Ford v Ferrari, tells the story of former racecar driver Carroll Shelby (Matt Damon) and driver/mechanic Ken Miles (Christain Bale), as they are hired to build the Ford car company a racecar that can win the 24 hour lamont race, which Ferrari has won consistently. But the biggest obstacle isn’t Ferrari, but the Ford Company itself as they demand things of Shelby and Miles that would inhibit the success of their car.
This dynamic between Shelby, Ken, and the Ford executives is the primary source of conflict and is the thematic meat of the film. The struggle to maintain the proper vision necessary when executives look from a distance and demand changes to that vision for the sake of bureaucratic gain and company appearance recalls the process of filmmaking itself. It isn’t just the challenges of refining and executing a single product, but also dealing with the people who provide the means to make your product. The Ford company acts as a metaphor for a major Hollywood conglomerate, such as Disney.
Shelby stands in for the director, having to field the practical work of filmmaking (or car engineering) with the corporate (executives and producers). This idea is exemplified in a small sequence where a piece of paperwork is carried from one desk in the Ford reception area another desk on the other side of the room and then to the hands of Henry Ford II (Tracey Letts). The paper went through multiple hands needlessly before landing where it needed to go, which is the last thing Shelby wants (Ford).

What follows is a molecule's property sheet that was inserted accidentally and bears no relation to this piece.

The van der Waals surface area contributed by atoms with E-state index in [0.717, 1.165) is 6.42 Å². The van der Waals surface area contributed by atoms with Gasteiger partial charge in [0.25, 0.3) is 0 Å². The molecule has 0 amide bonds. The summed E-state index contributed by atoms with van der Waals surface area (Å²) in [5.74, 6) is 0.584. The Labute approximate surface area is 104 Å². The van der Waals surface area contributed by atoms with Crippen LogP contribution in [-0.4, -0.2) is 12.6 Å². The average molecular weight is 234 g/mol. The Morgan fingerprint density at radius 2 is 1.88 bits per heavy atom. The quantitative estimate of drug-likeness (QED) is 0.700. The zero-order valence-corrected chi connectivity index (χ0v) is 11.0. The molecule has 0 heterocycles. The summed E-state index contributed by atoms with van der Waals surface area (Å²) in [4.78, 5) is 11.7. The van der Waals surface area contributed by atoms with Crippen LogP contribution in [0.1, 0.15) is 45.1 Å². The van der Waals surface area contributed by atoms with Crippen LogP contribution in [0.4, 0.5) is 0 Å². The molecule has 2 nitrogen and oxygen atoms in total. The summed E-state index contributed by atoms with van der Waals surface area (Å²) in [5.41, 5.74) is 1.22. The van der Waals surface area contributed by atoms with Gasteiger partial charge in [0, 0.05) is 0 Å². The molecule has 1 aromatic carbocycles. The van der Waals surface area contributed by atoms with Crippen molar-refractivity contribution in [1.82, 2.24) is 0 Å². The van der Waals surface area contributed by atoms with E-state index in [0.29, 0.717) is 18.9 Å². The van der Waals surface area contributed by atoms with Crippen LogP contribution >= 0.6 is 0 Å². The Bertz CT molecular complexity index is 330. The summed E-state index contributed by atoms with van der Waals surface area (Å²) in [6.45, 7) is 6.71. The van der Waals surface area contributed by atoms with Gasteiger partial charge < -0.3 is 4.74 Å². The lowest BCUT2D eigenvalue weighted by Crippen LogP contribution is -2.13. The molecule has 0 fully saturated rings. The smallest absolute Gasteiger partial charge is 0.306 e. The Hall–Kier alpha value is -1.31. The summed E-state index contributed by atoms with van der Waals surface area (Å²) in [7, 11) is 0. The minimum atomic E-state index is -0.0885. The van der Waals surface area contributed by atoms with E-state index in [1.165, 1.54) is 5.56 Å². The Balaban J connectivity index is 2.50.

Bale, plays the spitfire personality of Ken Miles with the proper dry wit it requires. His sense of humor and confidence in how he drives and in accessing the cars he drives, allows for consistent scene stealing and wonderful interactions from everyone he encounters. His performance allows us to better empathize with Shelby as most of the conflicts he has with the executives is over Ken Miles and how his personality doesn’t match with Ford’s image it wishes to portray for itself. Ken may be prickly, but he’s a necessary part of the process, even if he isn’t the traditional man for the job that Ford demands
Ford v Ferrari is a classic case of a good story being told by a master class filmmakers. The performances draw you in along with an interesting meta narrative of challenging a system that’s both necessary and superfluous, while also engaging audiences not privy to this understanding of Hollywood filmmaking,
“Ford v Ferrari.” IMDb, IMDb.com, 13 Nov. 2019, www.imdb.com/title/tt1950186/.